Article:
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Boat refueling in Manorhaven marina explodes, kills owner, injures one

A boat refueling at a Manorhaven marina went

A boat refueling at a Manorhaven marina went up in flames Wednesday, Aug. 20, 2014, killing one man and forcing a burning victim to jump into the water, authorities said. Credit: Scott Leonard

A boat refueling at a Manorhaven marina exploded and went up in flames Wednesday, killing the boat's owner, forcing another to jump into the water and injuring a third man who pushed the fiery vessel away from shore, authorities said.

The vessel's owner and one male passenger were on the 33-foot Carver at the Manhasset Bay Marina at Matinecock Avenue when the vessel exploded at 2:49 p.m., said Det. Lt. John Azzata of the Nassau police homicide squad.

The force of the explosion hurled the victim into the water and he sustained fatal injuries, police said. The passenger dove into the water and was not injured.

Two dock workers at the pump escaped harm, but police said a third dock worker went on a boat and shoved the burning vessel away from the dock, sustaining burns to his arms and face. He was hospitalized in stable condition Wednesday night.

"A Good Samaritan comes along and pushes the boat away," said Michael F. Uttaro, Nassau County assistant chief fire marshal.

The boat drifted into an adjoining dock, setting it on fire and damaging two other boats, police said.

According to some authorities, the boat was then towed toward open water by the dock worker, where it was engulfed in flames in Manhasset Bay.

The boat owner was Bob Hogan, a retired NYPD captain, a former mayor of Plandome Manor, a former New York City assistant traffic commissioner for the transportation department and a decades-long member of the NYPD Emerald Society Pipes and Drums, said Brian Coughlan, the society's band master. Records show Hogan was 74.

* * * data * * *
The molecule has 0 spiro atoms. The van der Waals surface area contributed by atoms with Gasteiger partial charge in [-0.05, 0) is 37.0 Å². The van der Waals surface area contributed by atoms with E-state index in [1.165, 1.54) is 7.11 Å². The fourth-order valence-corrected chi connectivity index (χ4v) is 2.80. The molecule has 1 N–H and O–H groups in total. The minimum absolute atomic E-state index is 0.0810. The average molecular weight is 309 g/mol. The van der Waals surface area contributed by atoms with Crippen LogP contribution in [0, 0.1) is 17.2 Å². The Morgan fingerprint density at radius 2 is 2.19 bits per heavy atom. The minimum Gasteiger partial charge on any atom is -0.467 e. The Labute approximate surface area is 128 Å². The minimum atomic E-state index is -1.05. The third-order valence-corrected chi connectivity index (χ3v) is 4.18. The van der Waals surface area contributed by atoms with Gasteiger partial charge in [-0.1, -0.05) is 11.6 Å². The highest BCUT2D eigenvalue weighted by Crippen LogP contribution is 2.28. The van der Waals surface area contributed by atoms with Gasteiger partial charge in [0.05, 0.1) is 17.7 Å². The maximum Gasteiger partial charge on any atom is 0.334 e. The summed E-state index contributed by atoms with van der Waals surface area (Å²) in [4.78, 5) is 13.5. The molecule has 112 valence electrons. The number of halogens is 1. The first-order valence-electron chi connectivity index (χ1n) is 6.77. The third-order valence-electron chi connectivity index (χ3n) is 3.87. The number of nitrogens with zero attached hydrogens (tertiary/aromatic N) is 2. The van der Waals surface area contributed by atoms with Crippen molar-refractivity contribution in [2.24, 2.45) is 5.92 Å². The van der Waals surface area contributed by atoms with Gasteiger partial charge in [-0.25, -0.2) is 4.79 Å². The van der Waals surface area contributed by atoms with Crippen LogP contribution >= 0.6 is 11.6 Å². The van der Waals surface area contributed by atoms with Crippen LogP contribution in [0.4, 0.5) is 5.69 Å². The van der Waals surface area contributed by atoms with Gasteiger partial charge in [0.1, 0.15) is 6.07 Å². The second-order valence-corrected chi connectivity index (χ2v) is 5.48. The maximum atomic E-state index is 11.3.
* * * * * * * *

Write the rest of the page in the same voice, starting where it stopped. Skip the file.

His affable nature, combined with his organizational and listening skills, helped him in his career and drew many friends to him, said Coughlan, a detective sergeant in the NYPD bomb squad. Hogan wrote a book about the band, and kept marching with vigor in the St. Patrick Day's Parade in Manhattan and often hosted friends on boat outings on the Long Island Sound.

Hogan also unsuccessfully ran for Port Washington Village police commissioner in 2010. In a brief bio about himself, he said he helped negotiate city contracts in his positions and was an intelligence analyst for the U.S. Justice Department's Drug Enforcement Task Force.

"He was a Renaissance man," Coughlan said. "He had a lot of different interests and he excelled in all of them. It's a terrible loss not just to the band but for the guys who will never have the opportunity to know him."

Matt Meyran, owner of a water taxi company that services the marina, said Hogan had owned his boat, the Gary Owen, for about 30 years and he would take water taxis back and forth from the boat.

"He was an awesome guy," he said. "A really nice guy.

"He was fueling up and the boat blew up, that could be anything," Meyran said. "When there are fuel docks and you've got old boats, that will happen."

Hogan's body was later recovered, Uttaro said.

Fire boats from the New York City Fire Department, the town constables and other agencies had flames under control within 45 minutes, authorities said.

Uttaro said the boat "burned down to the water line," but that firefighters secured it so it can be investigated further.

The cause of the explosion was unknown Wednesday night.

The explosion brought out many residents who rushed to the scene as thick smoke could be seen for miles. The village's chief of code enforcement, Patrick Abramski, noticed the smoke east of Village Hall, and hurried to the marina.

Abramski said he saw the victim who suffered burns, an older man, walking to a nearby restaurant, where he spoke to rescuers: "He seemed to have some sort of burns and scrapes. He was alert, and he seemed agitated."

Kent Martin, a sailor and an investment banker, watched the boat burn after running to the scene. He had seen billowing black smoke from his home four blocks away.

"The guy in the little silver boat was the one who towed it away, which saved a ton of boats at the risk of his own life," Martin said. "To me, he's the man. Find that guy. I'll buy him a drink."

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